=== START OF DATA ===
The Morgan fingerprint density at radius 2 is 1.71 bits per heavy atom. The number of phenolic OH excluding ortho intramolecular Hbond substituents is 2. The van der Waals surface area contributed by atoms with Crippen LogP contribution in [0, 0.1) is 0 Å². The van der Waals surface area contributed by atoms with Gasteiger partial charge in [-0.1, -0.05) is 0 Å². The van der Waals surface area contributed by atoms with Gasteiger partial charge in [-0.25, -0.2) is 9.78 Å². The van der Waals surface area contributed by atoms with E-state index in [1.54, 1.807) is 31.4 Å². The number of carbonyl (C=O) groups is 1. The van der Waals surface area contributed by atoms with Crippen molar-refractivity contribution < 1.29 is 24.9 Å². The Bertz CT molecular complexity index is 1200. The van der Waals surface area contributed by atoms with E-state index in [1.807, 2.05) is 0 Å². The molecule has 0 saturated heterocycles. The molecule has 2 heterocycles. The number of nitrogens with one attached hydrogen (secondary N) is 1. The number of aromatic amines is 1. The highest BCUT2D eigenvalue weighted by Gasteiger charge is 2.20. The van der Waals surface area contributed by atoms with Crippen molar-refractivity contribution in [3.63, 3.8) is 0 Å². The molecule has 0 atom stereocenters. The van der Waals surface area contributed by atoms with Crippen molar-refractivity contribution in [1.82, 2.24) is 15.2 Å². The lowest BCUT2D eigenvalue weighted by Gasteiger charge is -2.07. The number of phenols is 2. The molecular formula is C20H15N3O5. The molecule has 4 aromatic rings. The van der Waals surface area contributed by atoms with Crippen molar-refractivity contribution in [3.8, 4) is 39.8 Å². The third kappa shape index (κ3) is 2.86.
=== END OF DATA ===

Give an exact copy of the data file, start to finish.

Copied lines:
The Morgan fingerprint density at radius 2 is 1.71 bits per heavy atom. The number of phenolic OH excluding ortho intramolecular Hbond substituents is 2. The van der Waals surface area contributed by atoms with Crippen LogP contribution in [0, 0.1) is 0 Å². The van der Waals surface area contributed by atoms with Gasteiger partial charge in [-0.1, -0.05) is 0 Å². The van der Waals surface area contributed by atoms with Gasteiger partial charge in [-0.25, -0.2) is 9.78 Å². The van der Waals surface area contributed by atoms with E-state index in [1.54, 1.807) is 31.4 Å². The number of carbonyl (C=O) groups is 1. The van der Waals surface area contributed by atoms with Crippen molar-refractivity contribution < 1.29 is 24.9 Å². The Bertz CT molecular complexity index is 1200. The van der Waals surface area contributed by atoms with E-state index in [1.807, 2.05) is 0 Å². The molecule has 0 saturated heterocycles. The molecule has 2 heterocycles. The number of nitrogens with one attached hydrogen (secondary N) is 1. The number of aromatic amines is 1. The highest BCUT2D eigenvalue weighted by Gasteiger charge is 2.20. The van der Waals surface area contributed by atoms with Crippen molar-refractivity contribution in [3.63, 3.8) is 0 Å². The molecule has 0 atom stereocenters. The van der Waals surface area contributed by atoms with Crippen molar-refractivity contribution in [1.82, 2.24) is 15.2 Å². The lowest BCUT2D eigenvalue weighted by Gasteiger charge is -2.07. The number of phenols is 2. The molecular formula is C20H15N3O5. The molecule has 4 aromatic rings. The van der Waals surface area contributed by atoms with Crippen molar-refractivity contribution in [3.8, 4) is 39.8 Å². The third kappa shape index (κ3) is 2.86.